1
vote
3answers
71 views

Can we use present perfect with a specific time?

For example, if I say "Today I have washed the dishes" or "Yesterday I have walked the dog", it comes off as wrong. This is why I understand that present perfect doesn't go with specific times. Past ...
1
vote
2answers
181 views

Why should there be a use of perfect to make this statement grammatical?

In a week's time I will complete my work. In a week's time I will have completed my work. Option 2 is given as the correct answer which is future perfect tense. The first sentence is simple future ...
1
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3answers
5k views

When to use simple past or present perfect? (I called him or I have called him)

There is someone knocking at the door. It must be the computer repairman. I ______ him to come to fix my computer. The answer is "called". But why not "have called" ?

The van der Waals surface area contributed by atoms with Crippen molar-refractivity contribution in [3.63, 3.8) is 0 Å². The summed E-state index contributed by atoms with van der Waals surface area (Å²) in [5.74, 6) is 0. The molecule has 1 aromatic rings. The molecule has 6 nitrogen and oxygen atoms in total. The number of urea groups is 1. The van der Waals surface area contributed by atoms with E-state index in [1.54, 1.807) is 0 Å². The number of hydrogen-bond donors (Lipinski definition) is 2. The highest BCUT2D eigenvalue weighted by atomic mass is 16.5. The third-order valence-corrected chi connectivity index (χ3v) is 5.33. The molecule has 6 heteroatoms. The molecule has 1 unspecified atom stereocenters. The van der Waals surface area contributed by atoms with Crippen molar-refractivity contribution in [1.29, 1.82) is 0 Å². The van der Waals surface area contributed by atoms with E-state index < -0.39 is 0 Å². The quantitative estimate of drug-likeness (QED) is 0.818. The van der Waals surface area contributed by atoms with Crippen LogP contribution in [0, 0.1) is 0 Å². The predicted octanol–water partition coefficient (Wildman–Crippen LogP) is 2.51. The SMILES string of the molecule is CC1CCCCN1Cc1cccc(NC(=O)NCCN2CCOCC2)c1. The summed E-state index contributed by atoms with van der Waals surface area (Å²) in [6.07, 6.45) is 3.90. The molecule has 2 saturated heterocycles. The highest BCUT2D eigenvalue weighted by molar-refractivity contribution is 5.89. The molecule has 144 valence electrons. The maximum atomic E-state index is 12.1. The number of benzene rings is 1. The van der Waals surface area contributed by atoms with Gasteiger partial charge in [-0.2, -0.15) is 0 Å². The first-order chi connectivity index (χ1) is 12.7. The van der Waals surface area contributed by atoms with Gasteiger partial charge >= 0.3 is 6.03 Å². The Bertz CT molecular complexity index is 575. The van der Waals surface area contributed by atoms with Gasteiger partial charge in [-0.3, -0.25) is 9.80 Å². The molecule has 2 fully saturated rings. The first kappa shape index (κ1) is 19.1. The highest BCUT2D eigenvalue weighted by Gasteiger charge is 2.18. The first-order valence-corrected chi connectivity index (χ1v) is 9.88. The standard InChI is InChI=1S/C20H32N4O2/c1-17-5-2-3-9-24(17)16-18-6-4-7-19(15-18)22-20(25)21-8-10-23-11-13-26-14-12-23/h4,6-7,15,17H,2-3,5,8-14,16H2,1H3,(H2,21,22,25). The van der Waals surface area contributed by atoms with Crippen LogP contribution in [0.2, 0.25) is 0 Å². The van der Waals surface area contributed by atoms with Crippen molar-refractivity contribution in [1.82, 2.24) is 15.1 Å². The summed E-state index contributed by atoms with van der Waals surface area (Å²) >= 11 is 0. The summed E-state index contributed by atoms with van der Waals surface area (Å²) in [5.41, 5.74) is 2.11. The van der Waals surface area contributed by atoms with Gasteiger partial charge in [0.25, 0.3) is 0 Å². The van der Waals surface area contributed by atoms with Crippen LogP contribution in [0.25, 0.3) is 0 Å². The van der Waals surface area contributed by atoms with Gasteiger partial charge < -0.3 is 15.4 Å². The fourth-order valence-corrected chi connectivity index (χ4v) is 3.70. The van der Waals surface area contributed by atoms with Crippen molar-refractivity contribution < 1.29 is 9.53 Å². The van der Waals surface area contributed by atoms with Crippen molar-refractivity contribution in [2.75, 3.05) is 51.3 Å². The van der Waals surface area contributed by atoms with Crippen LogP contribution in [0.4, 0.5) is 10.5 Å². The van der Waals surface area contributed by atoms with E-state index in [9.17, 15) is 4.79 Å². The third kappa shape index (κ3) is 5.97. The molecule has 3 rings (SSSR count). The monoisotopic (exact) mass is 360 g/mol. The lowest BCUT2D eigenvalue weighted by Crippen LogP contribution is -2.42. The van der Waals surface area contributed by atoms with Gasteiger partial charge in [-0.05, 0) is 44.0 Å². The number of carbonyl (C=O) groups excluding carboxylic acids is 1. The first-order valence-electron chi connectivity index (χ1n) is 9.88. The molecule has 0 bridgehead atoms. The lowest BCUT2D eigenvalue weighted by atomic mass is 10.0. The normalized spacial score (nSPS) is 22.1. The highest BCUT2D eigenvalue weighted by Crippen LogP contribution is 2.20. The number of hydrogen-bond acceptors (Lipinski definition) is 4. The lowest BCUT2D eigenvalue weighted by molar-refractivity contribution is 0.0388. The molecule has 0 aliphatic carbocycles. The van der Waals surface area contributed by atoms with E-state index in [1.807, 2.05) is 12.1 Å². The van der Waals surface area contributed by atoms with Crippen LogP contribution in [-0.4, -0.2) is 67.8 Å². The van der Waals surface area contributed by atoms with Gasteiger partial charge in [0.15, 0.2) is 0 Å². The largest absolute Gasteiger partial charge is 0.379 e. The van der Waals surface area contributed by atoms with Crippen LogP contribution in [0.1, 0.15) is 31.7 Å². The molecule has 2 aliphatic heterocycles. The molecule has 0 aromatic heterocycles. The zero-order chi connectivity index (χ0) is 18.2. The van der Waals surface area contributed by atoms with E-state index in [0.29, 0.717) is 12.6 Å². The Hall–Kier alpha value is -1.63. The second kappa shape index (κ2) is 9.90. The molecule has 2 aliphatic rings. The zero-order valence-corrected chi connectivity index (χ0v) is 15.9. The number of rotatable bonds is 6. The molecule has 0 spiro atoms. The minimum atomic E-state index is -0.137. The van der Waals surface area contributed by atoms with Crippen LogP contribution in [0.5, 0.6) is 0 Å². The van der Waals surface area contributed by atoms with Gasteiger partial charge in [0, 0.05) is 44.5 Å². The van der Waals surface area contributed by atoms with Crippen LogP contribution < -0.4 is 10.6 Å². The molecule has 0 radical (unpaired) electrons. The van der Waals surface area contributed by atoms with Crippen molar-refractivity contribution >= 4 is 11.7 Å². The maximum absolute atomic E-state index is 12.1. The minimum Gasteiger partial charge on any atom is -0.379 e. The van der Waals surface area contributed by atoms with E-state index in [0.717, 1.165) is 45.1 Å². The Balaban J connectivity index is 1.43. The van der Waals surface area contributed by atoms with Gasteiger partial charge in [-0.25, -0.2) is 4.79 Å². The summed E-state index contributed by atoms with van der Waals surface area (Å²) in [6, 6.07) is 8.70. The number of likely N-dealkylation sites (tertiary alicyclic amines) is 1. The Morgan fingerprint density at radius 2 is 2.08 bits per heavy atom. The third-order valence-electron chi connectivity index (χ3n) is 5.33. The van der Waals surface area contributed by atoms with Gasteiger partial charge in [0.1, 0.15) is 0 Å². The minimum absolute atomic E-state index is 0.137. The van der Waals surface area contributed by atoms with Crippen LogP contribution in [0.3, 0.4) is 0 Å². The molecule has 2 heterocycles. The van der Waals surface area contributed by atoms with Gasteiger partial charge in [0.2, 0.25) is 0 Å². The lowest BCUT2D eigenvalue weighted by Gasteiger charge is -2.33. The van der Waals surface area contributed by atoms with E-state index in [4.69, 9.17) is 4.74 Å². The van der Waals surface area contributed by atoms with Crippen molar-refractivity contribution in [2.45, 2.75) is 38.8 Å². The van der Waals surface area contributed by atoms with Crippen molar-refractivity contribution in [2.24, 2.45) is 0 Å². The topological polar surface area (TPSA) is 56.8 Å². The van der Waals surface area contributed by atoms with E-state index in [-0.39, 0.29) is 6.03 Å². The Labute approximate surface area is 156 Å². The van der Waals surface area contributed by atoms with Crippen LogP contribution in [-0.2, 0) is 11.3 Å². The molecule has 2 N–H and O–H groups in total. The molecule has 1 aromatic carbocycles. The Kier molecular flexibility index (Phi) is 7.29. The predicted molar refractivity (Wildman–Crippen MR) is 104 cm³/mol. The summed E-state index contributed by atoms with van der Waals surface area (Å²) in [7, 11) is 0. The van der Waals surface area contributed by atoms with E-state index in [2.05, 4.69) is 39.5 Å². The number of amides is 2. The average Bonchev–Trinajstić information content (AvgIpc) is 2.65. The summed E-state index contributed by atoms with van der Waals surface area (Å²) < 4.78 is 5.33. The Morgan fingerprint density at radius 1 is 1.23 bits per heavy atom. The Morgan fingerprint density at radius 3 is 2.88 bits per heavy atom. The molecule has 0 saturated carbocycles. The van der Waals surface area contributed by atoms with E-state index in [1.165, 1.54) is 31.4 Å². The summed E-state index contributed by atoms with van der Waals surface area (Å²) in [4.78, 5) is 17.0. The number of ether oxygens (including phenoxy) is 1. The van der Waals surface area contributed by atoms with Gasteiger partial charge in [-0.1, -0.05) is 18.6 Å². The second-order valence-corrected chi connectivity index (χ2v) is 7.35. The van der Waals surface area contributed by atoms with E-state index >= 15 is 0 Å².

1
vote
2answers
155 views

present continuous = present perfect in many cases

I have read the book Advanced Grammar in Use by Martin Hewings. One of the uses of the present continuous is: To talk about particular actions or events that have begun but haven't ended at the time ...
1
vote
1answer
30k views

In this sentence, “have heard” vs “heard”?

I have heard recomendations from doctors on TV. I can imply or emphasize that I have heard the recomendations at different times, at different places, not just once before. It can indicate ...
1
vote
1answer
257 views

Is it ok to say “would have had to have played” and “to have even had”?

Are the bold parts grammatically correct? It sounds to me like the tenses are a bit redundant. In the second round, Djokovic faced Bobby Reynolds, a journeyman American making his Centre Court ...
1
vote
2answers
342 views

My car has/had not made that kind of noise before